DOR/3TC/TDF is Non-Superior to EFV/FTC/TDF for Reducing HIV-1 RNA Copies at 48 Weeks

A treatment comprised of DOR/3TC/TDF was non-superior to EFV/FTC/TDF for primary efficacy but resulted in fewer adverse events.

A treatment regimen comprised of doravirine/lamivudine/tenofovir disoproxil fumarate (DOR/3TC/TDF) was non-inferior to a regimen comprised of efavirenz/emtricitabine/TDF/tenofovir disoproxil fumarate (EFV/FTC/TDF) in achieving <50 HIV-1 RNA copies/mL at week 48 in antiretroviral treatment-naive HIV patients presenting with ≥1000 HIV-1 RNA copies/mL, according to a study published in Clinical Infectious Diseases.

“Physicians must consider a number of factors when assessing an appropriate treatment regimen for patients,” study researcher Elizabeth Anne Martin, PhD, told Contagion ®. “Having multiple therapeutic options is important for physicians and patients, especially for treating a chronic condition such as HIV. The DRIVE-AHEAD study demonstrates that DELSTRIGO (DOR/3TC/TDF) does not have the same adverse event or efficacy limitations of other drugs in the same class.”

In the non-inferiority, phase 3 trial, investigators enrolled a total of 728 antiretroviral treatment—naïve adult patients with ≥1000 HIV-1 RNA copies/mL. Participants were randomized to receive either once-daily DOR/3TC/TDF (n = 364) at 100 mg, 300 mg, 300 mg doses, respectively, or to receive EFV/FTC/TDF (n = 364) at 600 mg, 200 mg, and 300 mg, respectively. Additionally, both groups took a matching placebo with their assigned once-daily treatment regimen.

Study treatment ran for up to 96 weeks. The primary efficacy endpoint was comprised of the percentage of patients achieving <50 HIV-1 RNA copies/mL at 48 weeks of treatment. Additionally, the investigators compared treatments in regard to adverse events.

At 48 weeks, a similar proportion of patients in both groups achieved <50 HIV-1 RNA copies/mL (84.3% vs 80.8%, respectively; difference 3.5%, 95% CI, -2.0-9.0). Overall, response rates favored EFV/FTC/TDF in patients ≤31 years old and DOR/3TC/TDF in individuals >31 years of age. At each follow-up, both groups demonstrated similar rates of virologic response.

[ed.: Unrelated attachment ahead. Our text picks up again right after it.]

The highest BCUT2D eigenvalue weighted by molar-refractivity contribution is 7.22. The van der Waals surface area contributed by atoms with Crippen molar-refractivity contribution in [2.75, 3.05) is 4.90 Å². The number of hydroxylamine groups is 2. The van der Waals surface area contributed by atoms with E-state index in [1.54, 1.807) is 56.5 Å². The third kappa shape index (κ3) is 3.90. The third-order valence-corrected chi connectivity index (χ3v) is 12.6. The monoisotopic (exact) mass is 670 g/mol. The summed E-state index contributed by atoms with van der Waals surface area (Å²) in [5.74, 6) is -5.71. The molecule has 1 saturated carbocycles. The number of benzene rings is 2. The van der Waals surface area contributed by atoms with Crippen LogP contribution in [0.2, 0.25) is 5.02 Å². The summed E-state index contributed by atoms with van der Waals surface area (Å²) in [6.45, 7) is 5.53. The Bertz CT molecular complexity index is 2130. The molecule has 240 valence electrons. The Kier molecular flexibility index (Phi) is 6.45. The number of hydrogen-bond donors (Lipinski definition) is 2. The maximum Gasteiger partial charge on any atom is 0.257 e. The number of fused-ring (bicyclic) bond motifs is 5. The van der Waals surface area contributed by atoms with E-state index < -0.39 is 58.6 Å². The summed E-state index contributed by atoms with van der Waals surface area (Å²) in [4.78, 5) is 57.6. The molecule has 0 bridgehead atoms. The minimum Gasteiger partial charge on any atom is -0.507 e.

From baseline to 48 weeks, the mean CD4+ T cell count change was also similar between the DOR/3TC/TDF and EFV/FTC/TDF treatment arms (198 vs 188 cells/mm3, respectively; difference, 10.1; 95% CI -16.1-36.3).

Patients receiving DOR/3TC/TDF experienced lower adverse event rates, including lower rates of dizziness (8.8% vs 37.1%), sleep disorders/disturbances (12.1% vs 25.2%), and altered sensorium (4.4% vs 8.2%) compared with those who received EFV/FTC/TDF. Additionally, treatment with DOR/3TC/TDF resulted in significantly greater and more favorable changes in mean fasting low-density lipoprotein cholesterol and non-high-density lipoprotein cholesterol (1-sided P <.0001) compared with the other treatment group.

While response appeared similar across the majority of subgroups, several of these subgroups were comprised of a small proportion of patients, including women (15.4%), Blacks/African Americans (18.5%), and patients with high baseline viral loads (>100000 copies/mL, 21.3%), low CD4+ T-cell counts (≤200/mm3 , 12.4%), or hepatitis B/C co-infections (2.7%).

“We believe DELSTRIGO is a promising new treatment option for adults with HIV-1 infections as it is a once-daily fixed dose combination with few drug-drug interactions and without the adverse event or efficacy limitations of other NNRTIs,” Dr. Martin concluded. “The favorable safety profile of DELSTRIGO may reduce the likelihood of non-compliance and treatment discontinuation.”